Graft Versus Host Disease
Graft versus host disease is a serious condition that can occur after a bone marrow transplant or blood transfusion.
What is going on in the body?
Bone marrow transplant is a procedure that is used to treat life-threatening conditions, such as cancer. As part of a bone marrow transplant, a person's blood cells are destroyed with radiation therapy or chemotherapy medications. The person then receives blood cells from a donor. Some of the donated blood cells are white blood cells. These are the infection fighting cells of the body. These donor white blood cells may attack the person's body and cause disease. This condition can also occur after a blood transfusion, usually in people with weakened immune systems.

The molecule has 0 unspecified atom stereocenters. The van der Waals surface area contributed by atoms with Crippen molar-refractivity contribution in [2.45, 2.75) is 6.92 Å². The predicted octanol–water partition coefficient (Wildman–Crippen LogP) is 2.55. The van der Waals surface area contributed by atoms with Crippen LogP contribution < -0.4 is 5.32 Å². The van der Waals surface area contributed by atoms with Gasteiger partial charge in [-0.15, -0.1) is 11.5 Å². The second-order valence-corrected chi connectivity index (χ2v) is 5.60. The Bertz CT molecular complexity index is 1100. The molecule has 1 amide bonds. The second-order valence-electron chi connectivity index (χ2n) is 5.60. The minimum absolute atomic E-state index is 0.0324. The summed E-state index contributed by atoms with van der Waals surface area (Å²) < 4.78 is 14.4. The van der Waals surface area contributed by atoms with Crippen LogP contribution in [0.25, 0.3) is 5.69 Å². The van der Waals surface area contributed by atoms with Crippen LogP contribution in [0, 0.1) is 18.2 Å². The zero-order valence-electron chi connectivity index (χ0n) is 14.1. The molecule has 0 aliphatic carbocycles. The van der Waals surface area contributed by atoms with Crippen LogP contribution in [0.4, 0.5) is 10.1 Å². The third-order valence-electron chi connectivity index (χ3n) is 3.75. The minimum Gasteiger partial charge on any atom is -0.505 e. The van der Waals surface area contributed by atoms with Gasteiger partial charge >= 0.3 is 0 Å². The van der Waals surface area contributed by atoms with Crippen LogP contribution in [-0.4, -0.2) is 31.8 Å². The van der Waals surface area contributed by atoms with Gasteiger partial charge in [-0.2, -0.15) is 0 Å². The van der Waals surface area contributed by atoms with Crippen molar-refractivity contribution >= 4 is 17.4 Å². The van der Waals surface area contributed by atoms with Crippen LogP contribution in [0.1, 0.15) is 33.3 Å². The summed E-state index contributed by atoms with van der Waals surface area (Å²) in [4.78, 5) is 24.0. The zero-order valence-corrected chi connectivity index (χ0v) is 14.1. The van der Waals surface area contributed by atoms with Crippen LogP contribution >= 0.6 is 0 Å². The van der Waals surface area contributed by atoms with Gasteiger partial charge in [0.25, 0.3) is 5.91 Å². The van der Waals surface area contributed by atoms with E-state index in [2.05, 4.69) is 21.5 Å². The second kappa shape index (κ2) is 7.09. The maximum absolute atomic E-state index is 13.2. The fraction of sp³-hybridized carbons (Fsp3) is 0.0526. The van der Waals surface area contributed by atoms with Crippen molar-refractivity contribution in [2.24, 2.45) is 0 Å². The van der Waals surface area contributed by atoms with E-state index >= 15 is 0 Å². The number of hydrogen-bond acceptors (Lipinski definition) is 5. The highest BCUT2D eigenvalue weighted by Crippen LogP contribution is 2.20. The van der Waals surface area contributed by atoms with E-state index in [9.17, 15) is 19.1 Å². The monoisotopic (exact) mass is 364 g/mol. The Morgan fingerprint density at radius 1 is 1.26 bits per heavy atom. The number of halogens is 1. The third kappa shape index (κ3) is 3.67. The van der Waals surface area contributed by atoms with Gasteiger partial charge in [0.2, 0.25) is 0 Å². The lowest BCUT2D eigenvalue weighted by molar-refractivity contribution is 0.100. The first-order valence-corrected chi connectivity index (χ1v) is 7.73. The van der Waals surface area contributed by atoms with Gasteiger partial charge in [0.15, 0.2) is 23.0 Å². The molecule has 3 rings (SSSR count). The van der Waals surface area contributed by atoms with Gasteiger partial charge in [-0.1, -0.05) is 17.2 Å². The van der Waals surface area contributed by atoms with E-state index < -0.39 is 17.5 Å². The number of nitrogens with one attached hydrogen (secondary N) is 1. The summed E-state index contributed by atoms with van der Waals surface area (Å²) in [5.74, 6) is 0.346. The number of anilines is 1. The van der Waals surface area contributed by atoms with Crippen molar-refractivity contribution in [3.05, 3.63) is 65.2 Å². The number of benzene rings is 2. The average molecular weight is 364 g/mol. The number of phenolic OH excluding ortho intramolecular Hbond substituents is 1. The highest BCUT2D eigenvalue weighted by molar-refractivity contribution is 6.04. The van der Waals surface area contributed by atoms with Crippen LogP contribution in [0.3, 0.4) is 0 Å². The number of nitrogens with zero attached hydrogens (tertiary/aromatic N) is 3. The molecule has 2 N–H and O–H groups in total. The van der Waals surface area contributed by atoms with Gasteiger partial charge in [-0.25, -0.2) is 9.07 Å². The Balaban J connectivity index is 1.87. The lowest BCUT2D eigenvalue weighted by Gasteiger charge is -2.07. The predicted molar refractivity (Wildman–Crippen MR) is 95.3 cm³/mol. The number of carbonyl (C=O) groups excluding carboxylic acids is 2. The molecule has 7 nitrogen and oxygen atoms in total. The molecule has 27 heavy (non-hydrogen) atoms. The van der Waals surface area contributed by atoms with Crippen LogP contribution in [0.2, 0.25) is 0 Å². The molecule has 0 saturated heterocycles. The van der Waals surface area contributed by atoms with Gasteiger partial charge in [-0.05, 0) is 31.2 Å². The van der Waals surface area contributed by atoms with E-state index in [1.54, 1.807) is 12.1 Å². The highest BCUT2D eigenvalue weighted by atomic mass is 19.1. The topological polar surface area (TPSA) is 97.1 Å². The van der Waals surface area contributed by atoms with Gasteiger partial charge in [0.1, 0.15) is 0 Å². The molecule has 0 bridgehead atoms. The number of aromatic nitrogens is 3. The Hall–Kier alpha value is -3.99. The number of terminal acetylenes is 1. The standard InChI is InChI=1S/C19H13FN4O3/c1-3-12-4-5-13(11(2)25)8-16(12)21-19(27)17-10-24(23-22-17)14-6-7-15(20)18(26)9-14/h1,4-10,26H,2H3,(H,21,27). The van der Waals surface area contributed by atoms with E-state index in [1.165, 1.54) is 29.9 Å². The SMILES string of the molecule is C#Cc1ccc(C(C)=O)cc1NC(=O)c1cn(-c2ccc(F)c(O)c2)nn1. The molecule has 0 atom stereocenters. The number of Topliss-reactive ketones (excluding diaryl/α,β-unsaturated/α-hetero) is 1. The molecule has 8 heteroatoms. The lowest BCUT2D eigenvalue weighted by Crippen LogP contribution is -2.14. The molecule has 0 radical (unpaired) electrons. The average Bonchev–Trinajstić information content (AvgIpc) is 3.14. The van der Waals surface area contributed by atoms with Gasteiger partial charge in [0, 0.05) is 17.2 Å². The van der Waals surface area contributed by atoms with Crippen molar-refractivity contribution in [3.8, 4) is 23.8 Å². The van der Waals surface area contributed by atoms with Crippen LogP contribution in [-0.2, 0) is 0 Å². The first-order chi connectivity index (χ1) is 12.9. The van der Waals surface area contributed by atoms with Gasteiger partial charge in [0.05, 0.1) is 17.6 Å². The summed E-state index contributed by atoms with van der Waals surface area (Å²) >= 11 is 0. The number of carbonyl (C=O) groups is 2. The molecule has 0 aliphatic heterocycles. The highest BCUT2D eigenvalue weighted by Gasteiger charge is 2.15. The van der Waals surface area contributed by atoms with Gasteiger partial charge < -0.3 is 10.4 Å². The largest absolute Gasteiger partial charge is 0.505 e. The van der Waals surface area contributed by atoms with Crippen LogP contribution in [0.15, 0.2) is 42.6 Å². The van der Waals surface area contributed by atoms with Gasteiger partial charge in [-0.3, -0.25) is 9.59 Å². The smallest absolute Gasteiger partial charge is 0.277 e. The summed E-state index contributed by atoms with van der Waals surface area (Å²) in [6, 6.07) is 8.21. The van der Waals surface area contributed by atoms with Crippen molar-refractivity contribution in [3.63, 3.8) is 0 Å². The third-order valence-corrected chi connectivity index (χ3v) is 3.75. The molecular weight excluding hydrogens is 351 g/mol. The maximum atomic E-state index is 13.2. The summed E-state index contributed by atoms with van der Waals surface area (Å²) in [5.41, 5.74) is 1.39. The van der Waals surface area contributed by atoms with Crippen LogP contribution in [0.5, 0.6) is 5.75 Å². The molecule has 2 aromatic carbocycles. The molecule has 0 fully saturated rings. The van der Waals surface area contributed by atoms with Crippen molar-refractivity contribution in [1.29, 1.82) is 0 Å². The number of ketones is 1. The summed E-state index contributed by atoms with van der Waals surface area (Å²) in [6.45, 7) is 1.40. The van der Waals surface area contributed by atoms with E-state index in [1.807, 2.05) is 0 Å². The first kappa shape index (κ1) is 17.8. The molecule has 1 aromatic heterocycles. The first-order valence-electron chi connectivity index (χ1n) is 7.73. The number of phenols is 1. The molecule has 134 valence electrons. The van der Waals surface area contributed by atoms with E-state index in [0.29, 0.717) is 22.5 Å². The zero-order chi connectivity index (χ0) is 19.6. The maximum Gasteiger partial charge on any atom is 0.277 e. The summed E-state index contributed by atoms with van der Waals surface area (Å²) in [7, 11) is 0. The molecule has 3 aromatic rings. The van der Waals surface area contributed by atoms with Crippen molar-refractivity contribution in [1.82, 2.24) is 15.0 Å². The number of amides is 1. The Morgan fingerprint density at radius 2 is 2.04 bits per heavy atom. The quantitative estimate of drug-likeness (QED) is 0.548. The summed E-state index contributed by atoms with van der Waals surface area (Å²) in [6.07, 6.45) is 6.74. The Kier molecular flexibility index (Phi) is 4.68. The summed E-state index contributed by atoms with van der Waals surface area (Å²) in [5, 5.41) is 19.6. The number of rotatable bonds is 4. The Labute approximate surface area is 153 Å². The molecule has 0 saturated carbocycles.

What are the causes and risks of the disease?
Graft versus host disease would occur in almost every bone marrow transplant if special medications to suppress the immune system were not given to the person receiving the transplant. This disease affects elderly people more often than younger individuals. For this reason, elderly patients frequently are not offered this therapy. People who have not undergone bone marrow transplant or blood transfusion are not at risk for this condition.